HONG KONG – The World Competitiveness Yearbook (WCY) 2016 earlier released by the Swiss-based International Institute for Management Development (IMD) reaffirmed Hong Kong’s remarkable status as the most competitive among 61 economies.
Competitiveness in the WCY 2016 was assessed based on the economic performance, government efficiency, business efficiency and infrastructure of a place. One of the sub-factors under “government efficiency” was institutional framework which comprised 15 components, including “bribing and corruption”.
In terms of “bribing and corruption”, Hong Kong was ranked the seventh in 2016, eight places higher than last year’s 15th. On a scale from 0 (highly corrupt) to 10 (highly clean), Hong Kong registered a score of 8.04 as compared to last year’s 7.31.
Commenting on the IMD survey, Independent Commission Against Corruption (ICAC) Commissioner Mr Simon Peh Yun-lu said the result showed that Hong Kong’s efforts in integrity building were highly recognised internationally.
ICAC Chief Simon Peh welcomes the IMD findingsMr Peh also noted that despite rumours and speculations about recent movements at the top echelon of the ICAC, the Commission remained as committed as ever to fighting corruption and safeguarding Hong Kong’s reputation as one of the cleanest cities in the world.
“Enshrined in the Basic Law, the independent status of the ICAC has been one of the cornerstones that defines Hong Kong as what it is today. Members of the public can rest assured that the Commission will continue to perform its anti-corruption duties without interference, fear or favour,” said the Commissioner.
“I have every confidence that the new Senior Management of the Operations Department as well as our seasoned leaders of the Community Relations Department and the Corruption Prevention Department will be able to leverage synergies from their respective expertise, further demonstrating the effectiveness of Hong Kong’s time-tested three-pronged strategy to fight corruption,” assured Mr Peh.
Looking ahead, Mr Ricky Yau Shu-chun, Acting Head of Operations, told the ICAC Post that his 1,000-strong department would rise to future challenges with unwavering determination.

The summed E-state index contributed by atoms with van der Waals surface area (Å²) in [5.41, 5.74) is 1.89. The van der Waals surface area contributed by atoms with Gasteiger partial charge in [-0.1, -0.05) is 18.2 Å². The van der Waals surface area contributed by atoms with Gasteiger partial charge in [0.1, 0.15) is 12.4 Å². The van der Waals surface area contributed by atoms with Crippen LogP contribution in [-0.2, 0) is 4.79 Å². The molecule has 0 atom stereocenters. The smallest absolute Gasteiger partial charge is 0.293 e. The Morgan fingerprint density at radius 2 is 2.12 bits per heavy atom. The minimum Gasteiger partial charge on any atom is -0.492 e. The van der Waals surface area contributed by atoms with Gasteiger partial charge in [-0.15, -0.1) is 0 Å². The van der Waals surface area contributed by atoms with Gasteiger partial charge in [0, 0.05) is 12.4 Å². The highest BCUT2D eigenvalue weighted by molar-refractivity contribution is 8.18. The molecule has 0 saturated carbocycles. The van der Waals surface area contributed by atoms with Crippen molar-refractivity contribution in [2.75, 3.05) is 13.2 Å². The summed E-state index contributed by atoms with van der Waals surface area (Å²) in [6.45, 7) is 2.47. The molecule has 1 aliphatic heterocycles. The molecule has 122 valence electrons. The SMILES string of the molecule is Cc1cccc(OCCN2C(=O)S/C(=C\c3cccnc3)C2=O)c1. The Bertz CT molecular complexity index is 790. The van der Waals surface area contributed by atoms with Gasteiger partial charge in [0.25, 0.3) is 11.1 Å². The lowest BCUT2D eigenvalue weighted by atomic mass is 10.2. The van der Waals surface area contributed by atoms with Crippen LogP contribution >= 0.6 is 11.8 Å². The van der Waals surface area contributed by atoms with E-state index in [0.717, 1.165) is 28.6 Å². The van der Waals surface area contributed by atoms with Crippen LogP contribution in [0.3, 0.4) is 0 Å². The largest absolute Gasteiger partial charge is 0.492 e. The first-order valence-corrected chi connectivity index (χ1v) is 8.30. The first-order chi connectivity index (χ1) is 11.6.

“We will pursue every single corruption complaint in a fair and impartial manner as we did in the past 42 years, and will continue to enhance our capabilities and professionalism in serving the people of Hong Kong,” affirmed Mr Yau.
World competitiveness scoreboard 2016
(Compared with 2015)
1 ▲1 Hong Kong
2 ▲2 Switzerland
3 ▼2 USA
4 ▼1 Singapore
5 ▲4 Sweden
6 ▲2 Denmark
7 ▲9 Ireland
8 ▲7 The Netherlands
9 ▼2 Norway
10 ▼5 Canada
‘Bribing and corruption’ component: Ranks and scores
1 Denmark 9.33
2 New Zealand 8.96
3 Finland 8.85
4 Singapore 8.55
5 The Netherlands 8.22
6 Switzerland 8.21
7 Hong Kong 8.04
8 Sweden 7.91
9 Canada 7.85
10 Germany 7.77
CPD launches training package for retail industry
In close partnership with the retail sector, the ICAC’s Corruption Prevention Department has launched a training package for over 270,000 employees in the industry, including front-line staff members, managers and operators.
At a press briefing, ICAC’s Assistant Director of Corruption Prevention Mrs Jennie Au Yeung Wong Mei-fong said the training package aimed to enhance the awareness of retail practitioners on corruption pitfalls in retail operations, and advise retail operators on the safeguards that could help mitigate the risks.
The Integrity + Quality: Shoppers Paradise training package comprises six short filmlets covering corrupt practices and procedural loopholes in various operational areas of a retail business, an analysis of the lessons learnt and the recommended preventive measures.
“The contents of this training package are based on the related Units of Competency on corruption prevention and integrity management extracted from the Specification of Competency Standards for the Retail Industry under the Qualifications Framework,” Mrs Au Yeung added.
To enhance understanding, a “Train the Trainer” seminar was jointly organized by the ICAC, the Hong Kong Qualifications Framework and the Hong Kong Retail Management Association for practitioners in the retail industry.
The seminar was attended by over 30 human resources and training personnel from 15 retail chain groups in various businesses, such as department stores, furniture shops, childcare products and musical instruments.
The training package was well received by the participants as 90 per cent of them considered it useful for raising staff awareness of integrity issues.